On June 7, 2019, James Newman (“Mr. Newman”), a stockholder of Ascena Retail Group (“Ascena”), a conglomerate of women’s fashion brands, filed suit in the United States District Court for the District of New Jersey, alleging that Ascena’s executives mislead investors and withheld critical information regarding Ascena’s acquisition of Ann Inc. (“Ann”) in August of 2015. Specifically, Mr. Newman alleged that Ascena’s executives knew that the acquisition of Ann by Ascena was less favorable than conveyed in their pre- and post-merger public statements.
Mr. Newman alleged that “Ann’s operations were in far worse condition than had been represented to the public” and that “in order to mask the true condition of Ann, [Ascena’s executives] improperly delayed recognizing an impairment charge to the value of Ann’s goodwill and, as a result, Ascena’s reported income and assets were materially overstated and the Company’s financial results were not prepared in conformity with Generally Accepted Accounting Principles.” The relief sought by Mr. Newman stems from the dramatic decrease in Ascena’s stock price following the impairment of Ann’s assets being made public. According to the complaint, once the true condition of Ann and its assets were finally revealed by Ascena executives, Ascena’s stock price dropped 35%.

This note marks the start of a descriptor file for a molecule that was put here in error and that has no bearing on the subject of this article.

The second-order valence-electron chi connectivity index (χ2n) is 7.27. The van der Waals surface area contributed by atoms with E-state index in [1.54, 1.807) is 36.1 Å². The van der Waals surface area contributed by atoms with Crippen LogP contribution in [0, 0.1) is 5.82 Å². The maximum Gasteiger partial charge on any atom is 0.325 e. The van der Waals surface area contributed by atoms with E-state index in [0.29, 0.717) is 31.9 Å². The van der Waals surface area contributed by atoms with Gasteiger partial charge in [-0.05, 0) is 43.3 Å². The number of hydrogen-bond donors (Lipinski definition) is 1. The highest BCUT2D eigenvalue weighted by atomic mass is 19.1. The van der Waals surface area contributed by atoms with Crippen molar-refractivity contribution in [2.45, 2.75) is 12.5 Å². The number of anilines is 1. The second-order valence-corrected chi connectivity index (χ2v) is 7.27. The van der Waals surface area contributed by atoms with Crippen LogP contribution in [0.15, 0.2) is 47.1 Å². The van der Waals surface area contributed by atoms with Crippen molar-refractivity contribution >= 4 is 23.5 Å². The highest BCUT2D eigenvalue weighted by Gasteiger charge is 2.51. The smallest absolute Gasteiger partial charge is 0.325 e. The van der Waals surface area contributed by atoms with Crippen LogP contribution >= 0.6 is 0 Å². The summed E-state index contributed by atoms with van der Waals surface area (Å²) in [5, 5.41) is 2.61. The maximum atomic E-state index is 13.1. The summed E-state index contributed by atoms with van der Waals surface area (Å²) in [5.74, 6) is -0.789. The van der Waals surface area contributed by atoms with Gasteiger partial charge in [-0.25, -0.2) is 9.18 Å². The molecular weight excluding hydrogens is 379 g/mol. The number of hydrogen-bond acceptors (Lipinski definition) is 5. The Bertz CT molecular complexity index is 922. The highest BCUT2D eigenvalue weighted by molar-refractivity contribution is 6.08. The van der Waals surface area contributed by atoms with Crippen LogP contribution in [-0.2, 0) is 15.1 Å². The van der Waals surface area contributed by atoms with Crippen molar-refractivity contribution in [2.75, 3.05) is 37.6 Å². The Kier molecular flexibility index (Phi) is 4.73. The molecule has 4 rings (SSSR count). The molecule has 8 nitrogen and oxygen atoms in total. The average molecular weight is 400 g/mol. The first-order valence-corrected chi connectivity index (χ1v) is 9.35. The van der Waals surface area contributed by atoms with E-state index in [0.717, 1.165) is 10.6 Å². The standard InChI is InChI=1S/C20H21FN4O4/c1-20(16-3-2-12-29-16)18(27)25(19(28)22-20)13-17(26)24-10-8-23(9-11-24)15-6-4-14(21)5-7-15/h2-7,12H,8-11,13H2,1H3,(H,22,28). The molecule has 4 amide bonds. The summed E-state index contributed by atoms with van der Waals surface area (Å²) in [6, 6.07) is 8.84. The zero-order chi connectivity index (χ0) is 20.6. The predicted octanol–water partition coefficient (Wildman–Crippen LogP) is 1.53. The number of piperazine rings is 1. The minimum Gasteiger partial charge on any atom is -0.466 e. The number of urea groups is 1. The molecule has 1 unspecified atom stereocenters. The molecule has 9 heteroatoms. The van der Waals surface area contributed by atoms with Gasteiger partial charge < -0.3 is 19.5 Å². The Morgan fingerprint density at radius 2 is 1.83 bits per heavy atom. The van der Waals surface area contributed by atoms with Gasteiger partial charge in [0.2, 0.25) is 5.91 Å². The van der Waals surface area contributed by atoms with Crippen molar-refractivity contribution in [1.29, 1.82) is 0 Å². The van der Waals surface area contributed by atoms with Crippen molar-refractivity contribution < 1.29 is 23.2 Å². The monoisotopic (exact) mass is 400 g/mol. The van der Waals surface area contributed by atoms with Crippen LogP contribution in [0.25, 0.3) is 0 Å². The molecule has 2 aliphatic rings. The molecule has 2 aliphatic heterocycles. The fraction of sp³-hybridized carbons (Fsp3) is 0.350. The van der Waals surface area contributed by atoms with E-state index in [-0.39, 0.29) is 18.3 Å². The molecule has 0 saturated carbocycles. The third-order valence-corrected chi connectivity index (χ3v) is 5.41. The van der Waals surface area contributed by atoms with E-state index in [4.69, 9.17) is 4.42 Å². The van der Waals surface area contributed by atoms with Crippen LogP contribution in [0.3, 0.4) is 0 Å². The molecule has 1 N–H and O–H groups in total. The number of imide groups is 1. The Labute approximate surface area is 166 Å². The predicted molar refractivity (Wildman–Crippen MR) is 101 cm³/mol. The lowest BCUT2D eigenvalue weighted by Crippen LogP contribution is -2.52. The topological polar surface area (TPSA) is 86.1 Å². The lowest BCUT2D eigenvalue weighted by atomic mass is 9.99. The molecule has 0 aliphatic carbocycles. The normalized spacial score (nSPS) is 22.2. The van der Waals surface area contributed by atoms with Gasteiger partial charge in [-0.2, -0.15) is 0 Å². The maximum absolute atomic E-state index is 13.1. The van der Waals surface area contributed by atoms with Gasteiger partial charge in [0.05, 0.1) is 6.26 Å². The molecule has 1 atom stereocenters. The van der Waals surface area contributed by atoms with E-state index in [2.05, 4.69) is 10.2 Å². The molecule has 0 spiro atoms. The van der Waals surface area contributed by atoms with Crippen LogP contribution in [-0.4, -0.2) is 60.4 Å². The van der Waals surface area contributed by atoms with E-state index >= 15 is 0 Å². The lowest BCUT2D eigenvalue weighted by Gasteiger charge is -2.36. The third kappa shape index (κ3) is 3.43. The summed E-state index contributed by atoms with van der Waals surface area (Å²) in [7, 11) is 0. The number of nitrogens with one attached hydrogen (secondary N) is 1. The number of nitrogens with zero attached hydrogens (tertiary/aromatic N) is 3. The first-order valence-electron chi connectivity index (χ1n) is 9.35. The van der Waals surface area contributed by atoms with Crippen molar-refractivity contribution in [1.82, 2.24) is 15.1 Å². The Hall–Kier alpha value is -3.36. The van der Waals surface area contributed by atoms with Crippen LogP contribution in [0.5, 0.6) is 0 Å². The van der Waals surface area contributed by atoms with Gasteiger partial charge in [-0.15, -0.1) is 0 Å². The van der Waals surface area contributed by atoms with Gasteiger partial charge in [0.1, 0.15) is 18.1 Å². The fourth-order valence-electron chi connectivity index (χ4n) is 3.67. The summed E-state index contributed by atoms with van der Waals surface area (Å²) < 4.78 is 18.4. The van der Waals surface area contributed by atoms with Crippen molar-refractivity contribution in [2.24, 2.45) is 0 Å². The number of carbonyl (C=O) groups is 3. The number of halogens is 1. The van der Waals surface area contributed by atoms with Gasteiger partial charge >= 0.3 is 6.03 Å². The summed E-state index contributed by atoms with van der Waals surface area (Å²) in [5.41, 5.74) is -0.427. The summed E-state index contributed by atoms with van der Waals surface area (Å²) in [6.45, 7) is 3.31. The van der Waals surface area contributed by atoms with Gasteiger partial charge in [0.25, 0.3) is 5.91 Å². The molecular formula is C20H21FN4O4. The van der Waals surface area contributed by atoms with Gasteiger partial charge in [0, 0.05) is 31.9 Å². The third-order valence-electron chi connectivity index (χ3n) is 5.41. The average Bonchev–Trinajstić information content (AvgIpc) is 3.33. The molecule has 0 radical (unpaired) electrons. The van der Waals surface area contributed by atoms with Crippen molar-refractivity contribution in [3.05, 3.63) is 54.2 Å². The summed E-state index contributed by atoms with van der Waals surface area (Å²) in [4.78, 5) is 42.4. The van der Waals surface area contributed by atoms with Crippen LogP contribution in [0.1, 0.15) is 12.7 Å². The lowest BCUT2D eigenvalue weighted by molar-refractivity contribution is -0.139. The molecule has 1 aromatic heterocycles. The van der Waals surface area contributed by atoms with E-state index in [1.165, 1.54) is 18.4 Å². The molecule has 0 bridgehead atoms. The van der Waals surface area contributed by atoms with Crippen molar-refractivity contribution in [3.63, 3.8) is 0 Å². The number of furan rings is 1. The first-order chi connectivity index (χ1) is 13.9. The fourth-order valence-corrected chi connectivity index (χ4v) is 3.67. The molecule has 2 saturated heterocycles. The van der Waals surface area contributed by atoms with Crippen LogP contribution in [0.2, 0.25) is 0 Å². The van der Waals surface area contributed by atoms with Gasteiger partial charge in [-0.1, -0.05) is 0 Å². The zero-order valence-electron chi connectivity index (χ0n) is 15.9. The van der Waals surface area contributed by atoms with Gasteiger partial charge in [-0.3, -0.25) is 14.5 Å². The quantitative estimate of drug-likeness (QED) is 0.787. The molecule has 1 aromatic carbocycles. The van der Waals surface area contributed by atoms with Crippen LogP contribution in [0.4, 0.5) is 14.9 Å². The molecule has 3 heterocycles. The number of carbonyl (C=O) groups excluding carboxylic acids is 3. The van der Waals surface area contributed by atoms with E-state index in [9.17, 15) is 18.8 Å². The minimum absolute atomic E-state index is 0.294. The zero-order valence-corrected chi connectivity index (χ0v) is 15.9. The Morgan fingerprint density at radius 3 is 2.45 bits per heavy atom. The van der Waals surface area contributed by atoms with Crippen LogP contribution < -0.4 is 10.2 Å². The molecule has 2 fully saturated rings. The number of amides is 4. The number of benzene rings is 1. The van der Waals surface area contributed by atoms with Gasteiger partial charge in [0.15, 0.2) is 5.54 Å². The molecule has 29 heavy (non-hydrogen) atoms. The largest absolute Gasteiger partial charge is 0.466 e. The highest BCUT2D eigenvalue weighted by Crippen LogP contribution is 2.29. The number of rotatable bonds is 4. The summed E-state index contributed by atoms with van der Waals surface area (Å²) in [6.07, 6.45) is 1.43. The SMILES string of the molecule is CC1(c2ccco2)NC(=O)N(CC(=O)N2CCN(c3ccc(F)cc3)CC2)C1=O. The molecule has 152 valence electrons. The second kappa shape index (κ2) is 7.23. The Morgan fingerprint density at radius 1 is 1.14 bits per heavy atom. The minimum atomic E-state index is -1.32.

Investor Challenges $1.3B Sale Due to Conflicts of Interest
By Michael Caine
On June 21, 2019, a class action lawsuit was filed against Cray Inc. (“Cray”), claiming that its proposed merger with Hewlett Packard Enterprise (“HPE”) is “tainted by significant conflicts of interest.” A stockholder of Cray filed the suit after learning that Cray’s current CEO would receive a new employment contract with HPE that would allow him to secure up to $10 million in HPE stock over a three year period. The stockholder asserts that Cray’s relationship with Morgan Stanley creates a conflict of interest because Morgan Stanley served as HPE’s lender and issued a fairness opinion supporting the merger.
Lastly, the suit asserts that certain provisions in the transaction documents provide HPE an opportunity to improve any alternative unsolicited offers and the right to a termination fee of $46 million if Cray pursues an offer from another party,“[ensuring that] no competing offers for [Cray] will emerge.” The proposed merger is expected to close in 2020.